Wednesday 22 March 2017

A Change of Scene

We are also represented by Saatchi Art:

All the pictures on our blogs are available as prints, usually in Limited Editions.

A  long time ago we had a lavishly equipped studio in Edinburgh where we spent
most of our time - day and night - photographing whisky bottles, beer and
booze generally, for advertising and point-of-sale.  The work was difficult, 
demanding and, unfortunately, by the time we had taught ourselves the
essentials, it became tedious.  That was a pity as it was lucrative.  Life seemed
too short to worry, day in and day out, about the light coming through
a whisky bottle or the size and composition of the head on a glass
of beer.

One day a client asked us to supply a set of photographs for a 'Rum' calendar which
was intended for display in pubs along the east coast of Scotland and the north of 
England.  The obvious subject would be girls.  We were delighted to have a change
of scene and the calendar was successful.  As we were also building up a large stock
photography archive, we saw the chance to hire models from time to time to generate
stock pictures for our agencies.

Naturally, many of the pictures of our models were taken in our well-equipped studio.
But we always preferred working outdoors and we took the opportunity to take models
to some of our favourite Scottish locations.  We took models to Argyll and Fife and the
picture above of Carol was taken on Sandwood Bay, one of the finest beaches we have
ever seen, right up in the north west corner of Scotland.  In those days it was two or three
miles' walk from the nearest road.  Now we hear that, alas, you can drive there.  That day, we had the beach to ourselves, miles of it.

A change of scene beckons again and we saw the opportunity to use some of those original shots as an artist uses his sketch book, or nowadays his photographs, as a basis for
a new work.  That's what we have been doing and we are enjoying the work and
pleased with the results.   

Thursday 2 March 2017

View from the Kitchen Window

We are also represented by Saatchi Art:
On Wednesday afternoons we usually go walking in the hills with a group of
local people, clearing walking tracks which overgrow surprisingly fast
and generally enjoying the amusing company.  Also it keeps us fit as
while most of our companions are in our age group they move like
lightning, up hill and down.
Arriving home in light rain we headed for the kitchen to prepare dinner
and glanced out of the window to see one of the most spectacular
displays of weather since we moved here.  We get interesting light
here on a regular basis but not often anything this spectacular.  It lasted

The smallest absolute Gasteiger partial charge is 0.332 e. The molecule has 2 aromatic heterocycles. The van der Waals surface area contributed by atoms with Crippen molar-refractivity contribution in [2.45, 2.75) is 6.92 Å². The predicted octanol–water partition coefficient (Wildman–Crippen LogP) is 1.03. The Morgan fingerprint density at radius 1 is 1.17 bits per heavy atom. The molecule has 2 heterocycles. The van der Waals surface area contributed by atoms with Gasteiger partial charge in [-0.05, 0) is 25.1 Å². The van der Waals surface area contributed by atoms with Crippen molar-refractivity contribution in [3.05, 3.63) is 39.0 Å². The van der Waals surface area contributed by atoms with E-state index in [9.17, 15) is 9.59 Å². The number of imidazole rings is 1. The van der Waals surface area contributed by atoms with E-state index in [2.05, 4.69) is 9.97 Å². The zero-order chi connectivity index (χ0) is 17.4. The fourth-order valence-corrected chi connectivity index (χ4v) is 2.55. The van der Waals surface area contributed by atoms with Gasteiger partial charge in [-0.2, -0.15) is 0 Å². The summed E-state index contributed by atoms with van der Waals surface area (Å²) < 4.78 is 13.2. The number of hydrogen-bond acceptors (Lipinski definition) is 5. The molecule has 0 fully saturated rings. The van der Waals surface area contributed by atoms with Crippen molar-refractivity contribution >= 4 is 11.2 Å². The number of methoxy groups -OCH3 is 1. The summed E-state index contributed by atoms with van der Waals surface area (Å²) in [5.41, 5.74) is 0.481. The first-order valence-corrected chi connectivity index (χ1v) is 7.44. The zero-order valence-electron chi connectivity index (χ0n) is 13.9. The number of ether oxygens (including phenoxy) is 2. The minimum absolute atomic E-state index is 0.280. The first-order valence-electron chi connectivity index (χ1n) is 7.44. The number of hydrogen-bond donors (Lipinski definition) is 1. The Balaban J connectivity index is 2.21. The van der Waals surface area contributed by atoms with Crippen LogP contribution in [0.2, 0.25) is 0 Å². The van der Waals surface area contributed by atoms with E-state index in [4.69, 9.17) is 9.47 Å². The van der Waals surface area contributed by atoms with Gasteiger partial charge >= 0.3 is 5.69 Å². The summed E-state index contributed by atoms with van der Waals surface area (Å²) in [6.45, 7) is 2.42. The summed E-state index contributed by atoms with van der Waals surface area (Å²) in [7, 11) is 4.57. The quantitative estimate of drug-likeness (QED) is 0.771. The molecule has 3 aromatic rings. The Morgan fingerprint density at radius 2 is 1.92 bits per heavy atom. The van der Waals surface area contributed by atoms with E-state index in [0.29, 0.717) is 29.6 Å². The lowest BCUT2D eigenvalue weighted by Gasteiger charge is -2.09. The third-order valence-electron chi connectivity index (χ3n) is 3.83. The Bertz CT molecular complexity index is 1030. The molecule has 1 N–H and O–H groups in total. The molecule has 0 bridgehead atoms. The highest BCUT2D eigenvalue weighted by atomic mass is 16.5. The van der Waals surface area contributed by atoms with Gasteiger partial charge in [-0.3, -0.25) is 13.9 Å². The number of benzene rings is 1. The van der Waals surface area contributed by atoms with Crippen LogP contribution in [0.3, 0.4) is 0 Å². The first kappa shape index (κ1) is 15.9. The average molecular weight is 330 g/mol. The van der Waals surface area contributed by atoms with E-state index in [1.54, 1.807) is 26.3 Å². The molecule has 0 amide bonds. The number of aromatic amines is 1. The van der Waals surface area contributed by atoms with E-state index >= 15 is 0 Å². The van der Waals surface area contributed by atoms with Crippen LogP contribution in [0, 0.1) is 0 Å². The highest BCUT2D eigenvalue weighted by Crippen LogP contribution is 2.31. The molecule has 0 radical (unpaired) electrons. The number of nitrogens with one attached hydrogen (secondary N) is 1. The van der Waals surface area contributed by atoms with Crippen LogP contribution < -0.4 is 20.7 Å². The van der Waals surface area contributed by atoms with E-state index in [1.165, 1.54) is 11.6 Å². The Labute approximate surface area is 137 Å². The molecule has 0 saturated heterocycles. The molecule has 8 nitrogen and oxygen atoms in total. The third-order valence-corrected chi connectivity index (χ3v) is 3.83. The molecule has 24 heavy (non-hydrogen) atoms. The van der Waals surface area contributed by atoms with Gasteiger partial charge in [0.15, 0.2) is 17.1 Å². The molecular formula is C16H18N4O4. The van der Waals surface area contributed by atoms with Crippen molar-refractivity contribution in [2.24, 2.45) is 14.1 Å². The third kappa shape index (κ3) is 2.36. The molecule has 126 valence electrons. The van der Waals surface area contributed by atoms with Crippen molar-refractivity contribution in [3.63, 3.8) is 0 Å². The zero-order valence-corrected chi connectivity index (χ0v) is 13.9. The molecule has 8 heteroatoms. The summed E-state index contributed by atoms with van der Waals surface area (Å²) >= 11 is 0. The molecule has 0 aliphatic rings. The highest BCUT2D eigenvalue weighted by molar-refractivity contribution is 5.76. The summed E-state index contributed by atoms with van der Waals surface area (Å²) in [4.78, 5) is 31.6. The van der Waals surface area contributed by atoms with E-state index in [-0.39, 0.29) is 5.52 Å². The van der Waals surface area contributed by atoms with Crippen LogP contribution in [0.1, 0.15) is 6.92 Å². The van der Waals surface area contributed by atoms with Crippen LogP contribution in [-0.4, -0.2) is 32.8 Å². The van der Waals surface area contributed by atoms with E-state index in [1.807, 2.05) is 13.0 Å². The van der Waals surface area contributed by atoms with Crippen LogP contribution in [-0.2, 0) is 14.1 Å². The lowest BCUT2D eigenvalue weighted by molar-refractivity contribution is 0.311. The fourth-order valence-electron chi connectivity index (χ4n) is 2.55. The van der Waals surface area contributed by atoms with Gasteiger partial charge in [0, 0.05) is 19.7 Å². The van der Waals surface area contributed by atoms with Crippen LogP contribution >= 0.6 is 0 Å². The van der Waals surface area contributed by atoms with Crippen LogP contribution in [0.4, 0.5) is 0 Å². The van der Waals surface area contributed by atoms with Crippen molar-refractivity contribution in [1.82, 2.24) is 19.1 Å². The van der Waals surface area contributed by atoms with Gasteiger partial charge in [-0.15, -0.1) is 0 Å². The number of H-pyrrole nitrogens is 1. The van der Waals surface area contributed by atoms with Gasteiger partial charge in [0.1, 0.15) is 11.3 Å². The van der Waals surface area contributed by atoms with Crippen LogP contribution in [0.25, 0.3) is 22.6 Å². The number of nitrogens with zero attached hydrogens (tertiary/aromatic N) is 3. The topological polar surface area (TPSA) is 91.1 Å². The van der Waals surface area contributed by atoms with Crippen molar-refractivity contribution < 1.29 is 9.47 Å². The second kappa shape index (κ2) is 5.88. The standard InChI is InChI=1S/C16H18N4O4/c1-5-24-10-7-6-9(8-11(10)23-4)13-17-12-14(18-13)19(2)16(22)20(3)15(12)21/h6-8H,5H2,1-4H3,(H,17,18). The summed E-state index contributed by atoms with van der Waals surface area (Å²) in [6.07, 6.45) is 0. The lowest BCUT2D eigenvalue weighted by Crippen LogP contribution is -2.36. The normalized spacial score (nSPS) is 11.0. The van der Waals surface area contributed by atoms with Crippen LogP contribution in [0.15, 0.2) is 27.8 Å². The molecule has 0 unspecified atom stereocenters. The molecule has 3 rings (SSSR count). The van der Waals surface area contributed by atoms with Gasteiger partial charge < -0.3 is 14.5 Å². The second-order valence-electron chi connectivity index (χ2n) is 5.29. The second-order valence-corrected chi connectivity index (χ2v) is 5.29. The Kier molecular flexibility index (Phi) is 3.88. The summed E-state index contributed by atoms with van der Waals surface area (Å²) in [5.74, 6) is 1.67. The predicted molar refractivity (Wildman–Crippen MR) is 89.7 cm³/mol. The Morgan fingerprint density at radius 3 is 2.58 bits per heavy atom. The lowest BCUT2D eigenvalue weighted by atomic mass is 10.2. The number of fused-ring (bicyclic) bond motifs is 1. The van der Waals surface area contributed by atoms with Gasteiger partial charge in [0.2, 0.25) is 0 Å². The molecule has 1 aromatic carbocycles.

for only a few moments and, fortunately, we knew where to lay out hands
on a camera.  

Wednesday 1 March 2017

Contrasting Technology

We are also represented by Saatchi Art:

We have a lot of pictures in our archive which we think deserve to see the light of day and we have been working on them to make Fine Art prints.
The question of suitability of various subjects for Fine Art prints is a difficult
one and one of the fascinations with prints is the unlimited range of
opinions from viewers and buyers.  We see a lot of prints that we can not
imagine wanting on our walls.  But then, there are undoubtedly a lot of
potential buyers who can't imagine wanting some of ours on their 
walls either.

Having spent many years photographing technology and huge construction
projects we have a fascination for the inventiveness and sheer chutzpah
of modern engineering. We consider that along with the utility of these structures comes a real beauty and an admiration of their magnificence and their complexity.  Architecture is a recognised and popular source of
inspiration for art, particularly photography.  But we feel that engineering
has largely been left out which seems a pity.

One of our most inspiring and memorable shoots was recording the tow of this
remarkable structure towards the Minch between the west coast of Scotland
and the Outer Hebrides.  There are plenty of superlatives to describe this
structure and we were particularly drawn to the array of six of the world's
largest tugs that towed this errant Greek temple from Loch Kishorn around
the north of Scotland and to its drilling site in the North Sea.

In contrast, when traveling to a work site in Orissa on the east coast of
India, my taxi slowed down behind this bus which was moving at walking
pace through the hot, dense humid atmosphere.  Fortunately and
sensibly no one seemed to be in a hurry.  India has adapted changing
technology in its own peculiar way and Indians, or at least the
population of the sub-continent, seem to have taken our 
'western civilisation' with a pinch of salt.  Perhaps deep down they rather
prefer their own more 'civilised' culture.  Indians remain good humoured
in circumstances that would drive their  'western' counterparts to 
violent distraction.